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September 27th, 2019


The word ‘meditative’ does not refer to the practice of meditation. 


In today’s parlance, it means merely ‘relaxing’.  And for those who don’t meditate, this might seem confusing or nonsensical: Isn’t meditation relaxing?


Many will often say things like ‘making collages is my meditation’ or ‘going for a run is my meditation’.  Sure, these mindless activities might feel relaxing but it totally misses the point.


Let’s say we’ve got two people: Julia and Alanna and only Alanna knows how to ride a bike.  Julia hears Alanna talking about the benefits of riding a bike, and Julia pipes up and says, ‘oh, well I go swimming, that’s how I ride a bike.”


Clearly, Julia doesn’t have the faintest idea what she’s talking about.  Swimming doesn’t have anything to do with riding a bike.  Sure, both activities might be enjoyable, and they might have similar health benefits and both require the body. But, swimming is not riding a bike, swimming doesn’t give you the faintest clue how to ride a bike, and swimming definitely doesn’t give you any sense of what it’s like to actually ride a bike.


This is precisely the error that people make when they claim some relaxing activity to be their form of meditation.  If there is one thing that meditation has in common with things like swimming, running or riding a bike, it’s that there’s a meaningful and unavoidable barrier to entry.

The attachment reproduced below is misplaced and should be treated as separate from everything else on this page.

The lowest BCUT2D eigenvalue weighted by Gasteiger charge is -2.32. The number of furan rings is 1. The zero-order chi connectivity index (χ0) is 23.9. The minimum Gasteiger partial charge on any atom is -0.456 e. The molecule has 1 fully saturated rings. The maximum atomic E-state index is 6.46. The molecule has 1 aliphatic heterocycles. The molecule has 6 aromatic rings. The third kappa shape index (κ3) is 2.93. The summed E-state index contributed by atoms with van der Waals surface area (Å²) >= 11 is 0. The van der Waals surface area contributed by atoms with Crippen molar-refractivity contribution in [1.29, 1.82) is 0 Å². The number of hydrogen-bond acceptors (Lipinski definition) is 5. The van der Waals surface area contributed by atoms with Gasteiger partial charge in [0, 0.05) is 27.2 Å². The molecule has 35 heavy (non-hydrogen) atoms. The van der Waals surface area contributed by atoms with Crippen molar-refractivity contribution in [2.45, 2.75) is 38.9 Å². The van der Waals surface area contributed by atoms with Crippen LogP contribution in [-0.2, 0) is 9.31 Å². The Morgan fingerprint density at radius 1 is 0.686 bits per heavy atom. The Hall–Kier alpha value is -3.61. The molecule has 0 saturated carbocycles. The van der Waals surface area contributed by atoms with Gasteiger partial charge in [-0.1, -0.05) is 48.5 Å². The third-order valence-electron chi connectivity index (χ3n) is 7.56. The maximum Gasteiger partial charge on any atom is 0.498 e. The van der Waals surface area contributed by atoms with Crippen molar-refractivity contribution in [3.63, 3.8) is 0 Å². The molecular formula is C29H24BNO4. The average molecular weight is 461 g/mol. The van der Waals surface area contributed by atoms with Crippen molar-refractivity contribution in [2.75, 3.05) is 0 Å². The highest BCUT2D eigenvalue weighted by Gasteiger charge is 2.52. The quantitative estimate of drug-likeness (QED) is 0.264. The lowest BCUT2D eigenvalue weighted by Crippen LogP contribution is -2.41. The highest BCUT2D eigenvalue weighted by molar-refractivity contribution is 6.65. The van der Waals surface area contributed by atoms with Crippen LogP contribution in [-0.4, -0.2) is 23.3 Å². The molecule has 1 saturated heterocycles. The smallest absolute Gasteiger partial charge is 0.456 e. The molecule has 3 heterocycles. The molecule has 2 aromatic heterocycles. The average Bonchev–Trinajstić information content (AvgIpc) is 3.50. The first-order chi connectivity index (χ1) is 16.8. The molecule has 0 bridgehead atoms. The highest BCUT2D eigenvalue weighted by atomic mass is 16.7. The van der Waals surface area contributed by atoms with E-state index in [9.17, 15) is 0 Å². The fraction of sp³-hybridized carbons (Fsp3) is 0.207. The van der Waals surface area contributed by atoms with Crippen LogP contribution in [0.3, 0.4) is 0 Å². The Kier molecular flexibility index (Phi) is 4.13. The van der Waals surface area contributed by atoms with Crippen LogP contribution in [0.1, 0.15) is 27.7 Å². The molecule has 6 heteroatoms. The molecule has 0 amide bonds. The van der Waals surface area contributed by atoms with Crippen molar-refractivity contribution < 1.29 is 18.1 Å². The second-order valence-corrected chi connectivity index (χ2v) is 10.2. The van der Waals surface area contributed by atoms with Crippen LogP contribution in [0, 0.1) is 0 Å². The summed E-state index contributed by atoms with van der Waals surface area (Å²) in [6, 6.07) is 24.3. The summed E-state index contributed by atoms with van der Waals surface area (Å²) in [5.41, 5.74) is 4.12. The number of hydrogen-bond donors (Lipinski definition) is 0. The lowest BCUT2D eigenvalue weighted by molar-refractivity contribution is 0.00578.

We are not born knowing how to swim, or how to run, or how to ride a bike.  Everyone who can do these things spent some time, usually in youth figuring out how to do these things, and we simply don’t remember the huge amount of effort it took to learn how to stand, then walk, then run, then swim or all those times we fell on the bike before we finally got it.


Here’s a question for people who think they are meditating while doing some other relaxing activity like filling in a coloring book.


If you think meditation is simply relaxing, then why don’t you do it?


It’s for the same reason that most people don’t wake up during a day off and sit down to figure out how to write python code with no prior knowledge.  It’s hard.  And it’s hard because there’s a learning curve, and it takes a little while to get your bearings and figure things out.


But unlike coding or swimming, riding a bike, or coloring in a coloring book, there’s something about meditation that elevates it to an entirely alien category of activity.


Meditation isn’t simply an experience that a person takes part in for 10 or 20 minutes a day, it’s an activity that changes all experiences.


An easy way to think about this is to imagine a kid who was born with blurry vision.  This kid is experiencing the exact same world that everyone else is, but the moment a discerning adult puts a pair of glasses on the kid, that kid’s experience of everything is now radically different.  Everything is brought into sharp focus.  It’s still the same world, the same set of experiences, but all of them are different now, better.


It’d be a bit silly, simple and inaccurate to say that meditation provides a pair of reading glasses for the mind, but the analogy with regards to changing experience is accurate.  Meditation, after some months, or years changes a person’s experience of everything, even the experience of what it’s like to have a thought.

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Podcast Ep. 530: Meditative

Tinkered Thinking

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